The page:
The beginning of the test lynx experience

I maintain my belief that anybody can become a tester (maybe all they need to do is to change their hats). I also think some people are born testers. This was my case, only I did not know it when I started my career.

I think you could easily identify future testers when they are kids if you observe their behaviours. For example, at the beach, is the kid building a castle? Possibly..dev. Is the kid destroying someone else’s castle (hopefully when that kid is away) or pointing the defects of the other kid’s construction? Possibly.. test. What if the kid first build the castle and then proceeds to destroy it? Well, that would be my case, you would understand it better later on.

When I was about 9 years old, I had an old computer, one of those that you plug to the TV and run on basic. It happened to come with a book for basic (or my parents bought it?). The thing is that I wanted to go further than the games I was playing with and I started to learn how to write some code.

Being able to write games myself opened a new door to wonderland for me. I was still curious to see how the games I was playing with were written, so I learned a very useful command: ‘LIST’. That was when the magic really started: lines and lines of beautiful code that I would have not been able to put together so far, but, yet,  I could understand.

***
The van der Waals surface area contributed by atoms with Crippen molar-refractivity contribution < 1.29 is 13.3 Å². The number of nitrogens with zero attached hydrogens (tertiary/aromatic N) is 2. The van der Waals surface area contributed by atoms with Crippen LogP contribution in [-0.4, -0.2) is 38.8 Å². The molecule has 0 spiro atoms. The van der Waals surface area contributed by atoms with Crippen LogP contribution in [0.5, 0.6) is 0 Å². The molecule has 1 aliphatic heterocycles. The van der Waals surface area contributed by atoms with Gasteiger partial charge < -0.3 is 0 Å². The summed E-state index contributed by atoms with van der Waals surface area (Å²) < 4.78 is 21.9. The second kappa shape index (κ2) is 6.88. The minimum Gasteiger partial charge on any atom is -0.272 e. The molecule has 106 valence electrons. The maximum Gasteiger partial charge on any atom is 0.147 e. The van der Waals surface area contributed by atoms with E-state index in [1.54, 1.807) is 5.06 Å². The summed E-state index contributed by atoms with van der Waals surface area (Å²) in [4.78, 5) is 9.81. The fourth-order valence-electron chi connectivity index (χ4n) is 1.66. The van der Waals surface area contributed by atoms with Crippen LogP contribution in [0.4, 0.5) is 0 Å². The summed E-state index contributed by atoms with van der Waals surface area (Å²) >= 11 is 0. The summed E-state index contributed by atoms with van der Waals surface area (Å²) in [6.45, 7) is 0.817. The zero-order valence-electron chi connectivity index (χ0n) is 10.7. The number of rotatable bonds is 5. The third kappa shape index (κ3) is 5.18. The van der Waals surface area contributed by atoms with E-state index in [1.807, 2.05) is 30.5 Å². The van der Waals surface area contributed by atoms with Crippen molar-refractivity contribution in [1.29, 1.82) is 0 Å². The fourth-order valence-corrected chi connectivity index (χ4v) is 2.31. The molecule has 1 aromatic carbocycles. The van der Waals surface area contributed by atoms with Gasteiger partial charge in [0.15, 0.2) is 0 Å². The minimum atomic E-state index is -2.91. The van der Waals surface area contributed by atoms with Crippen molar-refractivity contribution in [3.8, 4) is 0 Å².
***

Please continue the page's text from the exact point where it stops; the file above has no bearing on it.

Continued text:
Some of those games took very long in loading and sometimes they would fail (‘Syntax error’ were the worst two words I could read back at those days.)

It turned out that the games were loaded by sound, and sometimes the cassette could jump and eliminate bits of code. Sometimes I was able to fix it, which would mean not to wait again for 2 hours (hurray!).

Years later, I did learn some concepts about testing during my computer science degrees, but it is usually something only described briefly as part of other courses (maybe the testing community could do something about this?).

When I started working, I first joined as a developer (I did not even know there were many other choices). It was fun to build those sand castles, but something was wrong… I was not satisfied, I needed something else. But that is…well… another story.

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